I DJ, and if there's a certain groove or certain pocket I like in the song, I'll groove to that just to let the audience know, especially if it's a weird groove. It sounds belittling, but it's just showcasing what I like about music. You're behind decks, there's already so much mediating your interaction with the audience — but it seems to be changing, DJs are now performing in their own way, dancing to the music or reacting to drops. That is sick, I'm into showing your physical reaction to things. You can just stand still, the music will do the work, but it's cool when you can see that bounce back between the DJ and the audience. 

However, this other act, called BV, that I do with Jarred and Marcus, is very performance-heavy. Marcus sings in it, Jarred, who's DJ Plead, plays the beats and I also do some singing and rapping. Someone described it once as “three ethnic guys doing ‘Prodigy’”. Not a great description, but kind of accurate. That's more like shouting and dancing and sweating, being really full-on. That's super fun because I'm not doing it alone, someone else's there — and there's energy, we are putting our hearts out there. Also, performing alone is quite nerve-wracking for me, but when I do it with BV all that stuff goes away. You’ve got people backing you.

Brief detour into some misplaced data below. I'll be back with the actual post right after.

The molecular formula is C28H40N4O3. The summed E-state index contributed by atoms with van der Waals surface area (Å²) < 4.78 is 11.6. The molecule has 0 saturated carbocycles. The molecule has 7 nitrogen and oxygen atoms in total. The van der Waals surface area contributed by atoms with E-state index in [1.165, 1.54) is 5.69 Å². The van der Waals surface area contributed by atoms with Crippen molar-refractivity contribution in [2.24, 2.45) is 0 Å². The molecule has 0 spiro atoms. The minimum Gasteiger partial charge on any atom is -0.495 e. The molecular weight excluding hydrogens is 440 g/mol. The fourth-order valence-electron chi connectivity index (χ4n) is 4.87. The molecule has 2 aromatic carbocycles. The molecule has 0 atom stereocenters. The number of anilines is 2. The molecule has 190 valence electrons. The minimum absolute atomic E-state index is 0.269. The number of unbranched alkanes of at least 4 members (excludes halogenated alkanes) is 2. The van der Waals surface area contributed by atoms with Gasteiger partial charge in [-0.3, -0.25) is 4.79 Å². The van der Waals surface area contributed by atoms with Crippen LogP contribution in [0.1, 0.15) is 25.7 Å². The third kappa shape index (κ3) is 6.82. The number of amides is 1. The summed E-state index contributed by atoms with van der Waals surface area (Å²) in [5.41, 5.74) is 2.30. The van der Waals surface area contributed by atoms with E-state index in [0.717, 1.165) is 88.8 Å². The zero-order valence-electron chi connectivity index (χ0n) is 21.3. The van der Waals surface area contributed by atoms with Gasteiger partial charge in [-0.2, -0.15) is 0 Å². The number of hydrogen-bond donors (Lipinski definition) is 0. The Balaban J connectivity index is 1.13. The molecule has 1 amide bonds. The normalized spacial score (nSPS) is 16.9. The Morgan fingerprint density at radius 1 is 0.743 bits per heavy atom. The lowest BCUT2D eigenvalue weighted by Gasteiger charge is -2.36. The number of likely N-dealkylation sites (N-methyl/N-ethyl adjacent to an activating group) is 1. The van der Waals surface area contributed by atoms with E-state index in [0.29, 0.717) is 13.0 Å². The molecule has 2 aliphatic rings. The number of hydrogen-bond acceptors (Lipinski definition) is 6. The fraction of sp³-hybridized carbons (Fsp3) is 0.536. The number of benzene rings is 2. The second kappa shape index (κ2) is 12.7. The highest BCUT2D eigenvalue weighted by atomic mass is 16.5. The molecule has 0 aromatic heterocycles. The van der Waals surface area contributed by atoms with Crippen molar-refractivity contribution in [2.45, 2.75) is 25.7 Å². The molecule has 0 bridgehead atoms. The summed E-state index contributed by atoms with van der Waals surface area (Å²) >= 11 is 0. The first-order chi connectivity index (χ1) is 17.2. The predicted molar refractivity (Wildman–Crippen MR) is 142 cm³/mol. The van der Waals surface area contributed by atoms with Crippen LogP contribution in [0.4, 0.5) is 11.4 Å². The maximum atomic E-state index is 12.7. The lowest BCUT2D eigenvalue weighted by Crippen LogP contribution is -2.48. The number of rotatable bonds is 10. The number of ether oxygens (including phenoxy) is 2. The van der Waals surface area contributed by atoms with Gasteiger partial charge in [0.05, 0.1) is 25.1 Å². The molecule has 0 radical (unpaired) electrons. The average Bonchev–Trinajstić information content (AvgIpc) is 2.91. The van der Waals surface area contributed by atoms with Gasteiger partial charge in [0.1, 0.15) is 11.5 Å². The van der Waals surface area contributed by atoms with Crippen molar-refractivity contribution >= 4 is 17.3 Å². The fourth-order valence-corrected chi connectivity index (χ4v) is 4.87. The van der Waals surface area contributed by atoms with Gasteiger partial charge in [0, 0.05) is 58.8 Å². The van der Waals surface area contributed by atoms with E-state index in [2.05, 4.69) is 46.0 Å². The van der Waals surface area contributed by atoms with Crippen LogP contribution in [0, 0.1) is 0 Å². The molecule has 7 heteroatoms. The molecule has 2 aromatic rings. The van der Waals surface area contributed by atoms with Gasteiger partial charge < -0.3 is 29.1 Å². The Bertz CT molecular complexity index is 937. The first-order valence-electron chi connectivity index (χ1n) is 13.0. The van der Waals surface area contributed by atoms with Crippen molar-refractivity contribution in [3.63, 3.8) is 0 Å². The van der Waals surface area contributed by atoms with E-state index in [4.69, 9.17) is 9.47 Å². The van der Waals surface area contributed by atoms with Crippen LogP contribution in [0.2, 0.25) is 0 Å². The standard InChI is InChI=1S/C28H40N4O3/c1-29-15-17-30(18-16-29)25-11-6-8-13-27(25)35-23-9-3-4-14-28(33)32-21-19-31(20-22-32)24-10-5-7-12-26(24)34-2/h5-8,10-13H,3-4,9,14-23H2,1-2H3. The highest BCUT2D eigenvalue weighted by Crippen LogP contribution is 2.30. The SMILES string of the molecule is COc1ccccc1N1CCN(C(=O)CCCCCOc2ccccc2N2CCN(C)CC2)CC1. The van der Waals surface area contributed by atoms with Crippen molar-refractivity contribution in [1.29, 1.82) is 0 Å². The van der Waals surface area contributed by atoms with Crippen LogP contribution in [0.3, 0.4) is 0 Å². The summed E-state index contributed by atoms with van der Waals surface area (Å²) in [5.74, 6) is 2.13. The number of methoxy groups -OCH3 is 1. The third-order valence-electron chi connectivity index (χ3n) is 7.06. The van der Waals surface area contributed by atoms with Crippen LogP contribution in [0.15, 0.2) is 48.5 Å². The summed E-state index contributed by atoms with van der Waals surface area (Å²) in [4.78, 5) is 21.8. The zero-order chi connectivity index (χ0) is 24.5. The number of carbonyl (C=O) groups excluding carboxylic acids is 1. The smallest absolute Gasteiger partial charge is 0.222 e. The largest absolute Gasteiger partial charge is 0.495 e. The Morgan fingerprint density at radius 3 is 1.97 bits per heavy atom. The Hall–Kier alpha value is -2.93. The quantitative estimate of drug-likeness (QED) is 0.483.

I was able to find your other alias Guerre, is that the electronica act you mentioned earlier? How do you feel about it now?